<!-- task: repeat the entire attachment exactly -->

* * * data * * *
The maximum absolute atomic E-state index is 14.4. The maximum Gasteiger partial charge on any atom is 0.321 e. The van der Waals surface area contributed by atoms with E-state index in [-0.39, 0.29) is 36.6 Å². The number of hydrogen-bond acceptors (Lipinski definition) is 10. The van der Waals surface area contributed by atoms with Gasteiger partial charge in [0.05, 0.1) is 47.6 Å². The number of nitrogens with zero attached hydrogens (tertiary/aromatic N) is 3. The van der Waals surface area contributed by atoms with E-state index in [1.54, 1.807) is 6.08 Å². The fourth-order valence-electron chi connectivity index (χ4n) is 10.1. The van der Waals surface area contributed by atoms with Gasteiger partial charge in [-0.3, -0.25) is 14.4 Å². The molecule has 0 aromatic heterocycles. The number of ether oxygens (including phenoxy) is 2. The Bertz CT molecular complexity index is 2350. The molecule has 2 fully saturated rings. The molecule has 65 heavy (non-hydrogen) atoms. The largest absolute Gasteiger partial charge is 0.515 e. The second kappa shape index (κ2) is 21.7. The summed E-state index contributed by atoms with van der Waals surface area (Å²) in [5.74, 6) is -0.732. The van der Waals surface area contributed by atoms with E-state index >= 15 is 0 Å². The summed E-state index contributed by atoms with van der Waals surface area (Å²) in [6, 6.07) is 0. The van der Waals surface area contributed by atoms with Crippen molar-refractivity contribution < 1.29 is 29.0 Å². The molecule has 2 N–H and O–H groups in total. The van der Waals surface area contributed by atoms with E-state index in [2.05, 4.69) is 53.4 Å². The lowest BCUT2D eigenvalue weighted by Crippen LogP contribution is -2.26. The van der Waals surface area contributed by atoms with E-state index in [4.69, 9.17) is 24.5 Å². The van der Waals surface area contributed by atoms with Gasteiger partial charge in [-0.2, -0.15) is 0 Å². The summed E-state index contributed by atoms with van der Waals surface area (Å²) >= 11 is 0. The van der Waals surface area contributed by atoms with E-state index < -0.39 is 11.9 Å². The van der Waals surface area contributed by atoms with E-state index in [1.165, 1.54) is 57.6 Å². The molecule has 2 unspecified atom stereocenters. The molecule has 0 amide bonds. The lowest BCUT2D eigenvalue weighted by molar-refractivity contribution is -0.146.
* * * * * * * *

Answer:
The maximum absolute atomic E-state index is 14.4. The maximum Gasteiger partial charge on any atom is 0.321 e. The van der Waals surface area contributed by atoms with E-state index in [-0.39, 0.29) is 36.6 Å². The number of hydrogen-bond acceptors (Lipinski definition) is 10. The van der Waals surface area contributed by atoms with Gasteiger partial charge in [0.05, 0.1) is 47.6 Å². The number of nitrogens with zero attached hydrogens (tertiary/aromatic N) is 3. The van der Waals surface area contributed by atoms with E-state index in [1.54, 1.807) is 6.08 Å². The fourth-order valence-electron chi connectivity index (χ4n) is 10.1. The van der Waals surface area contributed by atoms with Gasteiger partial charge in [-0.3, -0.25) is 14.4 Å². The molecule has 0 aromatic heterocycles. The number of ether oxygens (including phenoxy) is 2. The Bertz CT molecular complexity index is 2350. The molecule has 2 fully saturated rings. The molecule has 65 heavy (non-hydrogen) atoms. The largest absolute Gasteiger partial charge is 0.515 e. The second kappa shape index (κ2) is 21.7. The summed E-state index contributed by atoms with van der Waals surface area (Å²) in [5.74, 6) is -0.732. The van der Waals surface area contributed by atoms with E-state index >= 15 is 0 Å². The summed E-state index contributed by atoms with van der Waals surface area (Å²) in [6, 6.07) is 0. The van der Waals surface area contributed by atoms with Crippen molar-refractivity contribution < 1.29 is 29.0 Å². The molecule has 2 N–H and O–H groups in total. The van der Waals surface area contributed by atoms with E-state index in [2.05, 4.69) is 53.4 Å². The lowest BCUT2D eigenvalue weighted by Crippen LogP contribution is -2.26. The van der Waals surface area contributed by atoms with E-state index in [4.69, 9.17) is 24.5 Å². The van der Waals surface area contributed by atoms with Gasteiger partial charge in [-0.2, -0.15) is 0 Å². The summed E-state index contributed by atoms with van der Waals surface area (Å²) >= 11 is 0. The van der Waals surface area contributed by atoms with E-state index < -0.39 is 11.9 Å². The van der Waals surface area contributed by atoms with E-state index in [1.165, 1.54) is 57.6 Å². The molecule has 2 unspecified atom stereocenters. The molecule has 0 amide bonds. The lowest BCUT2D eigenvalue weighted by molar-refractivity contribution is -0.146.